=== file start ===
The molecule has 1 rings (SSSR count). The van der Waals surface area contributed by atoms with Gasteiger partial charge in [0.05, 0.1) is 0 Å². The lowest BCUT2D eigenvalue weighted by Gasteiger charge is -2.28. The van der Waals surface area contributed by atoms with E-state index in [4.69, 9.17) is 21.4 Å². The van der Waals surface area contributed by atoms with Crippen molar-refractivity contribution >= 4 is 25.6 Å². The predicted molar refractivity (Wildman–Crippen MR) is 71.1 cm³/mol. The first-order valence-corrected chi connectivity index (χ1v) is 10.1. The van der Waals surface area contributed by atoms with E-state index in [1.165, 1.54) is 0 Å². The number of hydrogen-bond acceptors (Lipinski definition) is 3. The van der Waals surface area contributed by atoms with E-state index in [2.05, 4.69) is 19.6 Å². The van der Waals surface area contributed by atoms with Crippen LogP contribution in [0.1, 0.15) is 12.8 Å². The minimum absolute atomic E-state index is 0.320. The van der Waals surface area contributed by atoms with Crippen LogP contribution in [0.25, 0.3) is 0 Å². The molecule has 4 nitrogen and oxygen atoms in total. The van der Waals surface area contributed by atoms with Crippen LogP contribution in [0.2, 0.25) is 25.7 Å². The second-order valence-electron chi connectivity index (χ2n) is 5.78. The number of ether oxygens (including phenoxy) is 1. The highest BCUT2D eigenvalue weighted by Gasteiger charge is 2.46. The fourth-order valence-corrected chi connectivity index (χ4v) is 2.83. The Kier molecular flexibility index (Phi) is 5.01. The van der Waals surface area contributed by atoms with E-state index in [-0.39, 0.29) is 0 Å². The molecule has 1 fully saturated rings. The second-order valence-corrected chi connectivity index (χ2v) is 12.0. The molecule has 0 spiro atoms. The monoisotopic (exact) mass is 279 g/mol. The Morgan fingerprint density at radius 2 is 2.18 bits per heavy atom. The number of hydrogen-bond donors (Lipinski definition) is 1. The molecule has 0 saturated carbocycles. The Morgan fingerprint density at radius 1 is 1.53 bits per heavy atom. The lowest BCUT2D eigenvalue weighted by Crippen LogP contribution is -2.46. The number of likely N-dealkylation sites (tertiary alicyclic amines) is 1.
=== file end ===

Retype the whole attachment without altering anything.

The molecule has 1 rings (SSSR count). The van der Waals surface area contributed by atoms with Gasteiger partial charge in [0.05, 0.1) is 0 Å². The lowest BCUT2D eigenvalue weighted by Gasteiger charge is -2.28. The van der Waals surface area contributed by atoms with E-state index in [4.69, 9.17) is 21.4 Å². The van der Waals surface area contributed by atoms with Crippen molar-refractivity contribution >= 4 is 25.6 Å². The predicted molar refractivity (Wildman–Crippen MR) is 71.1 cm³/mol. The first-order valence-corrected chi connectivity index (χ1v) is 10.1. The van der Waals surface area contributed by atoms with E-state index in [1.165, 1.54) is 0 Å². The number of hydrogen-bond acceptors (Lipinski definition) is 3. The van der Waals surface area contributed by atoms with E-state index in [2.05, 4.69) is 19.6 Å². The van der Waals surface area contributed by atoms with Crippen LogP contribution in [0.1, 0.15) is 12.8 Å². The minimum absolute atomic E-state index is 0.320. The van der Waals surface area contributed by atoms with Crippen LogP contribution in [0.25, 0.3) is 0 Å². The molecule has 4 nitrogen and oxygen atoms in total. The van der Waals surface area contributed by atoms with Crippen LogP contribution in [0.2, 0.25) is 25.7 Å². The second-order valence-electron chi connectivity index (χ2n) is 5.78. The number of ether oxygens (including phenoxy) is 1. The highest BCUT2D eigenvalue weighted by Gasteiger charge is 2.46. The fourth-order valence-corrected chi connectivity index (χ4v) is 2.83. The Kier molecular flexibility index (Phi) is 5.01. The van der Waals surface area contributed by atoms with E-state index in [-0.39, 0.29) is 0 Å². The molecule has 1 fully saturated rings. The second-order valence-corrected chi connectivity index (χ2v) is 12.0. The molecule has 0 spiro atoms. The monoisotopic (exact) mass is 279 g/mol. The Morgan fingerprint density at radius 2 is 2.18 bits per heavy atom. The number of hydrogen-bond donors (Lipinski definition) is 1. The molecule has 0 saturated carbocycles. The Morgan fingerprint density at radius 1 is 1.53 bits per heavy atom. The lowest BCUT2D eigenvalue weighted by Crippen LogP contribution is -2.46. The number of likely N-dealkylation sites (tertiary alicyclic amines) is 1.